Although 4th wave feminism can be defined by far more than the internet itself (that’s for a whole different piece), it has unfortunately become synonymous with “internet feminism” and its attendant infighting and call out culture. A Huffington Post article last year likened “internet feminists” of the 4th wave to “mean girls,” adding fuel to the fire and increasing contempt for this subset of feminism. While many of the accusations against so-called “internet feminism” are reasonable, they cannot and should not diminish “internet feminism”’s potential to be a catalyst for real change. There is no part of the multi-faceted movement that is beyond reproach, so why should “internet feminism” be singled out any more than the others?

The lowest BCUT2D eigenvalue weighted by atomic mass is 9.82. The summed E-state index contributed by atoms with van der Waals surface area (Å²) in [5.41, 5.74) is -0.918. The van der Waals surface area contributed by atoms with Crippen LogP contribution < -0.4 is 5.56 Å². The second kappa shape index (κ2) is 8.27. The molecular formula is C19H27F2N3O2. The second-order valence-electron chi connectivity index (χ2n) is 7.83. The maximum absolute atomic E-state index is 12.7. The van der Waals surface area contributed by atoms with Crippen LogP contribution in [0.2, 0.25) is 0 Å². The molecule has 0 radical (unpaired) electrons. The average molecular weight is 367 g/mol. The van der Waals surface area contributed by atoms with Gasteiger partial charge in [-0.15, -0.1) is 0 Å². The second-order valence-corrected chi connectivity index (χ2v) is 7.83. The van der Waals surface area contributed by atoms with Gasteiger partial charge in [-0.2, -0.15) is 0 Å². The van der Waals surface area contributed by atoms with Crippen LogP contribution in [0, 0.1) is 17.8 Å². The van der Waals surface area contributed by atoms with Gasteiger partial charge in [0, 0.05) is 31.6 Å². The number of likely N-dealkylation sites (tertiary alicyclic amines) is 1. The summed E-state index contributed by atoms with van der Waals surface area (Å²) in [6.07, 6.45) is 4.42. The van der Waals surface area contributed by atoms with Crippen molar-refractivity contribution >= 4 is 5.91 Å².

Perhaps now that a majority of feminists (and non-feminists) alike express themselves and their opinions in the digital world, words like “tumblr feminist” and “internet feminist” will begin to lose meaning. Within the next decade, digital feminism will become mainstream feminism, with few visible or functional distinctions. Whatever happens to the movement, it’s my hope that our most connective, globalized medium available will hopefully be seen as the antidote and not the disease. Until then, I remain, an #internetfeminist4life.